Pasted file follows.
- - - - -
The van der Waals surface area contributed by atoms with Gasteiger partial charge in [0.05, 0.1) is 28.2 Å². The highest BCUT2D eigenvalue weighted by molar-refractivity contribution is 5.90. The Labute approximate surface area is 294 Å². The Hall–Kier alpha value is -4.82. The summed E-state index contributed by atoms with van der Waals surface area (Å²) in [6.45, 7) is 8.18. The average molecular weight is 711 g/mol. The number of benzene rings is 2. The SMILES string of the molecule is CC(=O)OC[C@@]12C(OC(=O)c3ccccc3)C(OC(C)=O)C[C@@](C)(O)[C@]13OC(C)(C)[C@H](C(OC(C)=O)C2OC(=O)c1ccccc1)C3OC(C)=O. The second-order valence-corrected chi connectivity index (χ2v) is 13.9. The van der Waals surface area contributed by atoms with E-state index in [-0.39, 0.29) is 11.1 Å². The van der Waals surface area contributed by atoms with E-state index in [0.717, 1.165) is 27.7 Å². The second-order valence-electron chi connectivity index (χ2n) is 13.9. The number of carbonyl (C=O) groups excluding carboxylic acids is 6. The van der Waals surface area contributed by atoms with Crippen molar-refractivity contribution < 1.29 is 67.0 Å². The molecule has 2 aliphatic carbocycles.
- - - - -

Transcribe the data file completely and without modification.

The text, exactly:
The van der Waals surface area contributed by atoms with Gasteiger partial charge in [0.05, 0.1) is 28.2 Å². The highest BCUT2D eigenvalue weighted by molar-refractivity contribution is 5.90. The Labute approximate surface area is 294 Å². The Hall–Kier alpha value is -4.82. The summed E-state index contributed by atoms with van der Waals surface area (Å²) in [6.45, 7) is 8.18. The average molecular weight is 711 g/mol. The number of benzene rings is 2. The SMILES string of the molecule is CC(=O)OC[C@@]12C(OC(=O)c3ccccc3)C(OC(C)=O)C[C@@](C)(O)[C@]13OC(C)(C)[C@H](C(OC(C)=O)C2OC(=O)c1ccccc1)C3OC(C)=O. The second-order valence-corrected chi connectivity index (χ2v) is 13.9. The van der Waals surface area contributed by atoms with E-state index in [-0.39, 0.29) is 11.1 Å². The van der Waals surface area contributed by atoms with E-state index in [0.717, 1.165) is 27.7 Å². The second-order valence-electron chi connectivity index (χ2n) is 13.9. The number of carbonyl (C=O) groups excluding carboxylic acids is 6. The van der Waals surface area contributed by atoms with Crippen molar-refractivity contribution < 1.29 is 67.0 Å². The molecule has 2 aliphatic carbocycles.